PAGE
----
Mr. Stunell: To ask the Chancellor of the Exchequer, pursuant to his answer of 22 April 2002, Official Report, column 94W, on what dates since June 2001 (a) Ministers and (b) officials have met their EU counterparts to discuss the proposed EU energy tax. 
Mr. Boateng: The proposed energy products directive has been discussed at meetings of the Council of Economic and Finance Ministers (ECOFIN) taking place on 5 June, 22 September and 13 December 2001 and associated preparatory meetings of permanent representatives (COREPER).
The Financial Questions Group, a working group of officials, has discussed proposals for the energy products directive. It has met on 17 July, 18 September, 23 October and 27 November 2001, and 14 February, 7 March and 17 April 2002.
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Mr. Nigel Jones: To ask the Chancellor of the Exchequer if he will make a statement on how many European Union states apply a reduced rate of duty on beer for small brewers; and on which states apply the reduced rate up to the maximum production level of 200,000 hectolitres allowable under EU law. 
Mr. Boateng: Seven other member states apply reduced rates of duty based on brewers' production levels. Belgium, Denmark, Germany, Luxembourg and Portugal offer a degree of relief up to the maximum production level allowable under EU law.
Mr. Blizzard: To ask the Chancellor of the Exchequer when he will begin consultation on his proposal to abolish royalty tax on the oil and gas industry; and how long the consultation period will last. 
Mr. Blizzard: To ask the Chancellor of the Exchequer (1) what research he has commissioned on the effect of the supplementary charge and 100 per cent. first year capital allowances on expected monetary values of oil and gas assets and investments in the UK; 
Dawn Primarolo: A full analysis was made of reform's effect on investment. The Government examined the impact on all investment, exploration and appraised development projects that had already commenced, probable and possible developments on new fields that had already been discovered, and incremental developments of fields already in production.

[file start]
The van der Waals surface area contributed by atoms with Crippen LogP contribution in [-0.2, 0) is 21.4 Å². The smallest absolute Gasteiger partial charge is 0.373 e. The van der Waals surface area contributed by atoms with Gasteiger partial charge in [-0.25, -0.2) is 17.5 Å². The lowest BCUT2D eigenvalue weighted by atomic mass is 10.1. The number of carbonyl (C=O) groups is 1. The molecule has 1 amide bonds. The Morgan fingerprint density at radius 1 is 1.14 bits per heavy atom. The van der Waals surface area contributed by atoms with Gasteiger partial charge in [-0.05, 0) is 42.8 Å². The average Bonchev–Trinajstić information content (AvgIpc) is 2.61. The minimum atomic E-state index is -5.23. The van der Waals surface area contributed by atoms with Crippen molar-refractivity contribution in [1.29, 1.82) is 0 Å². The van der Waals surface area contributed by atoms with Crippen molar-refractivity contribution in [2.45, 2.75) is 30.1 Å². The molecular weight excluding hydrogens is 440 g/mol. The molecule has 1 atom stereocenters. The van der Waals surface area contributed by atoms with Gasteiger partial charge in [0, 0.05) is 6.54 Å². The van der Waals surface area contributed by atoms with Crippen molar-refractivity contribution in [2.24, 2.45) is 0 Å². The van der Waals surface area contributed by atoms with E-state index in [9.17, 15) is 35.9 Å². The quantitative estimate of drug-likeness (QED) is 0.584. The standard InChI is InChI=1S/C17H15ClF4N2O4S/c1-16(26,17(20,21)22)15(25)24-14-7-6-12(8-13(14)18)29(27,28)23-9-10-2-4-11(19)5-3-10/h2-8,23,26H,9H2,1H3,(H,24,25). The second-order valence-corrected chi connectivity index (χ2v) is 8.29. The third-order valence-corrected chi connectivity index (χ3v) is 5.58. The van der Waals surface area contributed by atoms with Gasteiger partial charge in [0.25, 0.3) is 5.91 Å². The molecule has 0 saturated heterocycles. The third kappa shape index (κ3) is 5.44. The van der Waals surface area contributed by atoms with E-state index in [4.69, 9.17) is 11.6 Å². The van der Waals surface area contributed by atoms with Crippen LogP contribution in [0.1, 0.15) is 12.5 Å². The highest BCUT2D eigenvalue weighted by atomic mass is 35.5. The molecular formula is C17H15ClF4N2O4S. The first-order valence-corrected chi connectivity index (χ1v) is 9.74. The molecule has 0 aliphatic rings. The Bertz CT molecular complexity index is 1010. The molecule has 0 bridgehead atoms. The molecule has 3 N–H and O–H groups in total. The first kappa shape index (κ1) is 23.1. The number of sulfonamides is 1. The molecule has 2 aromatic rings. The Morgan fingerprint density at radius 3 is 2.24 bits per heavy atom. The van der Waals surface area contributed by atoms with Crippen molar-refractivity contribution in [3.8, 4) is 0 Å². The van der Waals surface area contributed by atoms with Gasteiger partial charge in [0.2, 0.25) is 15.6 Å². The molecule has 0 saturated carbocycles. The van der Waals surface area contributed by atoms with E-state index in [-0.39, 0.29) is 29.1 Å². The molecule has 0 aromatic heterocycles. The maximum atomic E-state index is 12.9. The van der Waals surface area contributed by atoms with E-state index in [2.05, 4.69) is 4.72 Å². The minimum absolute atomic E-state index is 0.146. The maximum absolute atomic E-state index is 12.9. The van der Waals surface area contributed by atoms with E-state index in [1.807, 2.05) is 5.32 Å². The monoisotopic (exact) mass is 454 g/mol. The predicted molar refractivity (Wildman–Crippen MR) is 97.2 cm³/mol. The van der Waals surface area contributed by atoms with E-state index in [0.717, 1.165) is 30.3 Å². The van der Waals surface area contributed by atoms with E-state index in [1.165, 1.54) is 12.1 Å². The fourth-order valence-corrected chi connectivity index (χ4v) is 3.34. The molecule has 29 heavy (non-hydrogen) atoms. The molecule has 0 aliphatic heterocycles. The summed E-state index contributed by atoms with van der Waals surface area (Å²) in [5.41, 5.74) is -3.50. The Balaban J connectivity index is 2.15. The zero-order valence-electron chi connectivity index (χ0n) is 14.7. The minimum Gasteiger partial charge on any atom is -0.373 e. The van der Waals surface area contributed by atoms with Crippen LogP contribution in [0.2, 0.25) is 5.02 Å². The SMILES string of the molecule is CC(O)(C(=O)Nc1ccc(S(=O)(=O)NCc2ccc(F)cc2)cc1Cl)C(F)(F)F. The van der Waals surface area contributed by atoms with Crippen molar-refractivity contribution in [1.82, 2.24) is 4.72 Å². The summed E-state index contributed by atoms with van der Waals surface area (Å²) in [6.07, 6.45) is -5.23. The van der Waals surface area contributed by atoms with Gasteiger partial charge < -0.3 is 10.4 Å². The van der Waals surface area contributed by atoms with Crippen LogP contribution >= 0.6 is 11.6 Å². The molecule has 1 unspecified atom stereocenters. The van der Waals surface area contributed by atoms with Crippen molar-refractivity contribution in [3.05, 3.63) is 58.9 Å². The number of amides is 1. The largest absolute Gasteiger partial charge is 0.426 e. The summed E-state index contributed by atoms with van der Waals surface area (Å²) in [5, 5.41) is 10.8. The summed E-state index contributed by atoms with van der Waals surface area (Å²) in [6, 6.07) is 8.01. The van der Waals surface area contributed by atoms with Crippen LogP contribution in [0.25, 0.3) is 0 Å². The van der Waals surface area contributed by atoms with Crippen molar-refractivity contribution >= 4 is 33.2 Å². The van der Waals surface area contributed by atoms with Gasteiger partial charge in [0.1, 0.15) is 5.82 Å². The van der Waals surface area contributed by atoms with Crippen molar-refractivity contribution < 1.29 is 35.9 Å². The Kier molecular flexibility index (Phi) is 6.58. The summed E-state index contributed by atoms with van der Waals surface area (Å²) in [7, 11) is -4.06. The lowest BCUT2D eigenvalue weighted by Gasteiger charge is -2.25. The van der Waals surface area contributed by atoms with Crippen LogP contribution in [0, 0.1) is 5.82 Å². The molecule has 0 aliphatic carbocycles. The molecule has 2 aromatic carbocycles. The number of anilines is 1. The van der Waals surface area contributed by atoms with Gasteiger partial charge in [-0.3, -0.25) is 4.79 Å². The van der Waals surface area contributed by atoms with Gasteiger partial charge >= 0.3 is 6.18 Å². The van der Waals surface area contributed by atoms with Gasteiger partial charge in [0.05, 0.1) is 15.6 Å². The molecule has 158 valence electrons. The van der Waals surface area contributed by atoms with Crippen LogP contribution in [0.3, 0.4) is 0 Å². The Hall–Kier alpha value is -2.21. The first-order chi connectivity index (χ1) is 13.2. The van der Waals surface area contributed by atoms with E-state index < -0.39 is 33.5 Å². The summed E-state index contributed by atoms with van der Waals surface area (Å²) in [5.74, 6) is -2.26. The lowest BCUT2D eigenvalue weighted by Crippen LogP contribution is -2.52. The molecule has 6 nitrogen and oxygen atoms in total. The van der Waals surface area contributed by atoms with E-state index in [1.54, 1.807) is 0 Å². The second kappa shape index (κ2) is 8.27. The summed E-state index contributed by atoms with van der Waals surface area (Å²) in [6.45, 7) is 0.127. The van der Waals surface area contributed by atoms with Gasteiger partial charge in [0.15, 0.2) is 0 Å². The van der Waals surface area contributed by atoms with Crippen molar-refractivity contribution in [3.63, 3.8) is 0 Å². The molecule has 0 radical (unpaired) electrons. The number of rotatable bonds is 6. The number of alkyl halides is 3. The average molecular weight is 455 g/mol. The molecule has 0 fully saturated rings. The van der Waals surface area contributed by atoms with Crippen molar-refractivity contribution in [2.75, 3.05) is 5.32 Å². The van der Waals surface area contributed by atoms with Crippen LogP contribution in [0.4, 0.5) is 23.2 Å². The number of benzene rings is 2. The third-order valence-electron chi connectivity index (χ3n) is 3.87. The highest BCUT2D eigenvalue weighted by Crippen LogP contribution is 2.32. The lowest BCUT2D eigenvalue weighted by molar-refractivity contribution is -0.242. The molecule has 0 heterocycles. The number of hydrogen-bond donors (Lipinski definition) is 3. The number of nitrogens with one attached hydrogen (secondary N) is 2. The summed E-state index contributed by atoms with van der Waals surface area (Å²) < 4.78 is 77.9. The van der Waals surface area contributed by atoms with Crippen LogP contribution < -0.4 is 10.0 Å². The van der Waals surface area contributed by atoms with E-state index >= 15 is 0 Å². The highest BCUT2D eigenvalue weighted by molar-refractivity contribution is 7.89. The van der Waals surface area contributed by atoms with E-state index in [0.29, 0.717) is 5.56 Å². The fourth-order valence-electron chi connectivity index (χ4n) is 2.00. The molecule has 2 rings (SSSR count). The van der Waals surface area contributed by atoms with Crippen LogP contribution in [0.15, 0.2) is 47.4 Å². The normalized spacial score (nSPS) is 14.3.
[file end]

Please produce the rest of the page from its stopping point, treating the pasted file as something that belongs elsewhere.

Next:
Mr. Blizzard: To ask the Chancellor of the Exchequer what his estimate is of the additional revenue that will be raised from the supplementary charge on the oil and gas industry between 2006 and 2010. 
Dawn Primarolo: The Government do not publish such estimates. The overall impact of the Budget measures are taken into account in the forecasts of the economy and public finances as set out in the Financial Statement and Budget Report.
Mr. Blizzard: To ask the Chancellor of the Exchequer if he will publish the analysis of the effect of changes in taxation of the oil and gas industry on (a) investment, (b) exploration and appraisal and (c) developments referred to in the oral statement by the Economic Secretary of 9 May 2002, Official Report, column 362. 
Malcolm Bruce: To ask the Chancellor of the Exchequer what study he has made of the effect on the (a) timing and (b) number of North sea oil and gas projects of tax changes introduced in the Budget. 
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Dawn Primarolo: A full analysis was made of reform's effect on investment. The Government examined the impact on all investment, exploration and appraisal development projects that had already commenced, probably and possible developments on new fields that had already been discovered, and incremental developments of fields already in production. Such information is commercially sensitive and it would be inappropriate to make it public, as provided for in exemption 13 of the Code of Practice on Access to Government Information.
Malcolm Bruce: To ask the Chancellor of the Exchequer how many representations he has received from non-UK oil companies operating in the North sea on the effects of preventing companies from claiming funding costs against profits under the Budget tax changes on their overall liability for tax. 
Malcolm Bruce: To ask the Chancellor of the Exchequer if he will review the effect of the decision not to allow financing costs against profits when assessing the 10 per cent. budget tax levy on North sea profits.